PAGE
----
FOR years they terrorized various communities in Ikwerre local government area of Rivers State, and each time leaving trails of blood and destruction in their wake. They are members of the dreaded rival cult groups known as Degbam and Icelanders who were always at daggers-drawn and frequently engaged in bloody wars of supremacy over territorial control.
But today, the story has changed. They are now wearing the reformed tag of ex-cultists after embracing the amnesty programme of the Rivers State government.
Last Saturday about 2,000 members of Degbam and Icelanders, the two main rival cult groups in the area for the first time in several years came under one roof as brothers at Isiokpo, headquarters of the local government to denounce membership of the evil groups.
Members were mainly within the age bracket of 19 to 32 years. Some told the story of how their sinister activities as cultists made it impossible for women to farm. They brought untold pains to residents of communities in the local government.
They destroyed the local economy as each group took over forests and farm lands in several communities for initiation rites. Owners of these farms were barred from stepping into them because they had become new homes for the hoodlums.
Some of the women who dared the cultists to go to their farms told tales of rape. The two groups, Degbam and Icelanders were always locked in supremacy battles that claimed hundreds of their members in the area.
Sadly, Ikwerre local government which hitherto was the food basket of the state has had little or no harvest for over two years because of heinous activities of the cultists.
Chairman of the local government, Mr Sam Nwanosike, painted the picture accurately at the ceremony when he said the local government was faced with threat of food insecurity from the activities of the ex-cultists.
He commended them for coming out to embrace the state government’s amnesty programme, assuring that they would no longer be treated as criminals as long as they remained law-abiding citizens.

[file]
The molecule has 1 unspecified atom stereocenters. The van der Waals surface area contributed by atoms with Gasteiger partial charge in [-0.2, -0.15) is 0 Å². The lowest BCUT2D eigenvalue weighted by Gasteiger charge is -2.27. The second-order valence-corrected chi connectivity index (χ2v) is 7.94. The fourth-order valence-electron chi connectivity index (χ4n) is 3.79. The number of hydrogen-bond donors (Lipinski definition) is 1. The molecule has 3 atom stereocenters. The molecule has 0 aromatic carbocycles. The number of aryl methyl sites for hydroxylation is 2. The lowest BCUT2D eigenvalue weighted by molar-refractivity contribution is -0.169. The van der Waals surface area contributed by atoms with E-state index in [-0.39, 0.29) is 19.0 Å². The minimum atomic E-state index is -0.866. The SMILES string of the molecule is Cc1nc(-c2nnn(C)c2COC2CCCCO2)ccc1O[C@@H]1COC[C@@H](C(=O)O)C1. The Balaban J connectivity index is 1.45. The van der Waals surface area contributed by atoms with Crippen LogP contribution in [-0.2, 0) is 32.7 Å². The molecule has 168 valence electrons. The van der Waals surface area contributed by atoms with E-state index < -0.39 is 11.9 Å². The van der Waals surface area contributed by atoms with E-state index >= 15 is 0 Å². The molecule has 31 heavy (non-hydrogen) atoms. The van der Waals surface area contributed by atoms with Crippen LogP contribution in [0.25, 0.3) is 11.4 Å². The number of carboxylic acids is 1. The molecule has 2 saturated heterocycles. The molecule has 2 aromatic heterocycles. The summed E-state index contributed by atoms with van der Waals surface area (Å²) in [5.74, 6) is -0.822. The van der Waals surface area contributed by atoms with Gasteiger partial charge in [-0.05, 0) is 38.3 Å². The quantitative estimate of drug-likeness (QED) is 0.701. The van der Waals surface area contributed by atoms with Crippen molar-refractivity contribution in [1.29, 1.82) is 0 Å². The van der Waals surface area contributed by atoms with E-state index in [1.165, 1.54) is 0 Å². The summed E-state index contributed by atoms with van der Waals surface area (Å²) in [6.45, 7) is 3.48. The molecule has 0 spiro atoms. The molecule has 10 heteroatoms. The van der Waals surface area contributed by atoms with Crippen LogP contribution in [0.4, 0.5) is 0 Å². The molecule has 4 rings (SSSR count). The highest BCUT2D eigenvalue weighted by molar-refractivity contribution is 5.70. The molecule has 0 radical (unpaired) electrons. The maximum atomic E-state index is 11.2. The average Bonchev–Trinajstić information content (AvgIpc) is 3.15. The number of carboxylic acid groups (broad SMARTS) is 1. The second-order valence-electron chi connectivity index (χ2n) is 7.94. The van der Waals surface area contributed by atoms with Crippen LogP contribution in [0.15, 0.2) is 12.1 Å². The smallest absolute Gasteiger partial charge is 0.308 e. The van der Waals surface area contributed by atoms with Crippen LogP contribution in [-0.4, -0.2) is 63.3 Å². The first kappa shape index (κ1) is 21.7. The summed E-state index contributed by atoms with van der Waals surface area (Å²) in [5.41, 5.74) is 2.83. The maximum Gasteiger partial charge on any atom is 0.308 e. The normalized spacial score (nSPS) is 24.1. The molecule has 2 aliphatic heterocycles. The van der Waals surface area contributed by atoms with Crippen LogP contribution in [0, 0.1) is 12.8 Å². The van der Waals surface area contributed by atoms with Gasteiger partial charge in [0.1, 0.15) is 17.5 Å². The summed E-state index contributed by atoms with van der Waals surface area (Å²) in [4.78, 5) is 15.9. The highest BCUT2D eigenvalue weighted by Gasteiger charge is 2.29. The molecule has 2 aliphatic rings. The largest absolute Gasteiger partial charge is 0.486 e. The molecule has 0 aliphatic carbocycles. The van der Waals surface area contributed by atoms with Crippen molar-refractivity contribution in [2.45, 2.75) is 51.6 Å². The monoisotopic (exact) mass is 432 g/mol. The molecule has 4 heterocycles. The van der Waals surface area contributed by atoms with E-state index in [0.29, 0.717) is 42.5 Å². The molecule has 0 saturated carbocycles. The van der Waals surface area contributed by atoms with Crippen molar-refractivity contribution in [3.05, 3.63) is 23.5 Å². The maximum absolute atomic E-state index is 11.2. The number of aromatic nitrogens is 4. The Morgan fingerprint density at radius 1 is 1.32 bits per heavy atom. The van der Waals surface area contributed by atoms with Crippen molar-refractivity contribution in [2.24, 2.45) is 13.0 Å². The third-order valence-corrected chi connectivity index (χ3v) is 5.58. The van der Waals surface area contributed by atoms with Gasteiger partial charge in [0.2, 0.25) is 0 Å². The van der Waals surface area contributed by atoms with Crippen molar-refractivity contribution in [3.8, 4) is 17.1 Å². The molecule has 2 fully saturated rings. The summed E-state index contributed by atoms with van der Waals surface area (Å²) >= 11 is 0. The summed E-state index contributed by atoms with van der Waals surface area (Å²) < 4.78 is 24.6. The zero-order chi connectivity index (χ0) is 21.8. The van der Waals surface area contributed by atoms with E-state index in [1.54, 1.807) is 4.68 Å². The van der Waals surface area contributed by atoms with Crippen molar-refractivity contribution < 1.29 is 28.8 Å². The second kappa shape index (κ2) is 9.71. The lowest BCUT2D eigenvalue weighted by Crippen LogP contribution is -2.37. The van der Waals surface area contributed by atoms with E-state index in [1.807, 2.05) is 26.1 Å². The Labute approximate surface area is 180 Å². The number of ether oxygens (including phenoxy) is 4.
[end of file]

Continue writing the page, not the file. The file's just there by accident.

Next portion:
He said the government already had an empowerment programme in place for them. “There is already something to engage you productively. You are going to be trained in different productive areas to ensure you become useful to yourselves and the society,” he said.
Nwanosike who was not happy that two notorious cult leaders in the area, Italian and Gunboat, did not key into the amnesty programme, announced a N10 million assistance to security agencies to fish them out to face the law.
He warned those who had accepted the amnesty programme not to go back to crime, stressing that the state pardon only covered them as responsible and decent citizens.
The ex-cultists were excited as they filed out for the pardon. Leaders of Degbam and Iceland took turns to pronounce the groups dead in the local government.
“Our cult group from today ceases to exist in our local government. We have all come out to accept the amnesty programme of the state government. And we thank our Governor for this privilege. We will no longer get involved in any crime,” they chorused.
They then submitted guns and other lethal weapons to the amnesty committee. Chairman of the Rivers State amnesty committee, Ken Chinda, pronounced the state pardon on behalf of Governor Nyesom Wike on the repentant cultists.
“By the powers conferred on me by the Governor of Rivers State, I hereby pronounce the amnesty of the state government on you members of Debam, Iceland. From today there is no Debam and Iceland in the local government area,“ he said.
He said it was unfortunate that two notorious cultists, Italian and Gunboat, elected to ignore the amnesty and he went ahead to declare them enemies of the state until they turn away from crime.